vibration, corrosion were once considered the primary causes for the
failure of 12/24Volt electronic equipment. No Longer! High density
silicon chips and other low voltage electronic components are failing because
of external Electrical System
the harsh Marine environment, a recent survey showed that over 50% of electronic
equipment failures were traced to some form of electrical supply problem. Unfortunately
many design engineers still think 12 and 24/28 Volt power systems provide
'pure D.C.' power because "the presence of a battery provides an infinite
sink that absorbs all faults". Nothing could be farther from the
truth. And, therein lies the problem.
and Marine electronics fall prey to definable classes of faults found in
D.C. electrical systems.
Fault classes are:
(Click on Sidebar for more details)
Mobile and Marine power systems are more problem-prone than their AC mains powered counterparts. Have a look at each of the fault links for details on their characteristics and effects.
The first effect of these faults is unreliable operation of the installed equipment. For example, if you look at the section on 'UnderVoltage' you'll discover that even in 24/28 volt power systems, battery voltage will drop to 6 volts during engine cranking. Under MIL-STD-1275B specifications, this is considered normal for properly maintained and operating DC power supplies.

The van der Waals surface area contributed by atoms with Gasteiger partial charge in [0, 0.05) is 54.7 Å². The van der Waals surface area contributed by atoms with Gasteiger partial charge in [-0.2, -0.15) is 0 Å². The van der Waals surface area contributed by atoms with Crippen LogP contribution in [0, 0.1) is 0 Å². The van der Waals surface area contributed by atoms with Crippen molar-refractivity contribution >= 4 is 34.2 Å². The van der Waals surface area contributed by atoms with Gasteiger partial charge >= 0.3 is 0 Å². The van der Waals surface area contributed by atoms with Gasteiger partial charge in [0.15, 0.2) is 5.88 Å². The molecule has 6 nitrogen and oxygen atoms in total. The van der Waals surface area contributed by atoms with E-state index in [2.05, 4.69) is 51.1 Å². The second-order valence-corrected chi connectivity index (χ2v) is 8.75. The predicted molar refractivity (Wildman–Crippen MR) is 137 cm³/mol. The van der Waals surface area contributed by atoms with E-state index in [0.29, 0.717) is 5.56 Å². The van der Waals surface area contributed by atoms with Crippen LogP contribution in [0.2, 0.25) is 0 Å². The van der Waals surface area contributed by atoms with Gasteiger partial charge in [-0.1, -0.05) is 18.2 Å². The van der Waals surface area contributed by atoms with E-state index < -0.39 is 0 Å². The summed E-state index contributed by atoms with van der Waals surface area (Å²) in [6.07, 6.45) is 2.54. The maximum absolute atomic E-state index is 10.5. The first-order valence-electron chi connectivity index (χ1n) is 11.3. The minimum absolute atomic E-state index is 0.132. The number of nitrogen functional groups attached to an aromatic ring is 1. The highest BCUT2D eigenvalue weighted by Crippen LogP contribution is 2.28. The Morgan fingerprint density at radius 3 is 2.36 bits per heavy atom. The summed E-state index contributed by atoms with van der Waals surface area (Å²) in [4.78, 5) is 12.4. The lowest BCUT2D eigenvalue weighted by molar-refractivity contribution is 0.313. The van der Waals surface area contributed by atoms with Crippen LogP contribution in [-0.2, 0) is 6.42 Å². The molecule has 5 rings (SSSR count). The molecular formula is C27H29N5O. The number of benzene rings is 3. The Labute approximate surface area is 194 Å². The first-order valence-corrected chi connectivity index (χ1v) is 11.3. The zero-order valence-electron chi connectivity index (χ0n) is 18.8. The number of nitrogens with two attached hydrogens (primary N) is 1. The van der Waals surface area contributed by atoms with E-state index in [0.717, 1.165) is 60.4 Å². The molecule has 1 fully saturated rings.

Likewise, Ripple from alternators, AC inverters, or main powered battery chargers can produce noise and hum that interferes with the operation of radio, sonar and audio equipment.
Other faults, can cause memory loss, 'glitches', or lead to premature failures.
Damage to Electronics:
In some instances, a single fault 'event' will cause the immediate failure of a component. More often, the damage is cumulative and thus more insidious and much more difficult to diagnose. Equipment performance is degraded slowly - often going unnoticed by those who use it everyday. Or, the damage may be manifest as unrepeatable problems that are often dismissed as 'glitches' or 'software bugs'.
Intensive post-mortems of failed equipment reveal that components were damaged and degraded by exposure to a long succession of high voltage events. The accumulated effects weaken semiconductors and other components. Eventually failure occurs. Often, these damaged components fail when stressed by other normal environmental factors - like increased temperatures. However, the real cause of the failure is not heat, but rather, the repeated effects of exposure to electrical system faults.
Standard 'Solutions' Lead to Further Problems
Many different devices and techniques have been tried by engineers in the past: MOV's (metal oxide varistors), zener and avalanche diodes, passive filters, capacitors, fuses, circuit breakers etc. Devices used to suppress surges from lightning strikes work well for that purpose, but cannot be used safely to protect low voltage power systems found in the mobile and marine environment. One reason is that these devices are generally rated for very small power levels (watch for devices rated in 'joules'). They tend to burst into flames when exposed to sustained overvoltages! To counter this catastrophic consequence, engineers have to select devices with very high 'clamping voltage' levels, which effectively removes any benefit from their use!
Applying one of the 'standard solutions' might work if all you had to worry about was fast rise time surges caused by lightning strikes. But, proper protection
means that you have to suppress or remove ALL electrical system faults
- not just one! Standard devices are not capable of doing this.
the alternative of leaving equipment unprotected is unacceptable when high
reliability and low maintenance costs are of paramount importance.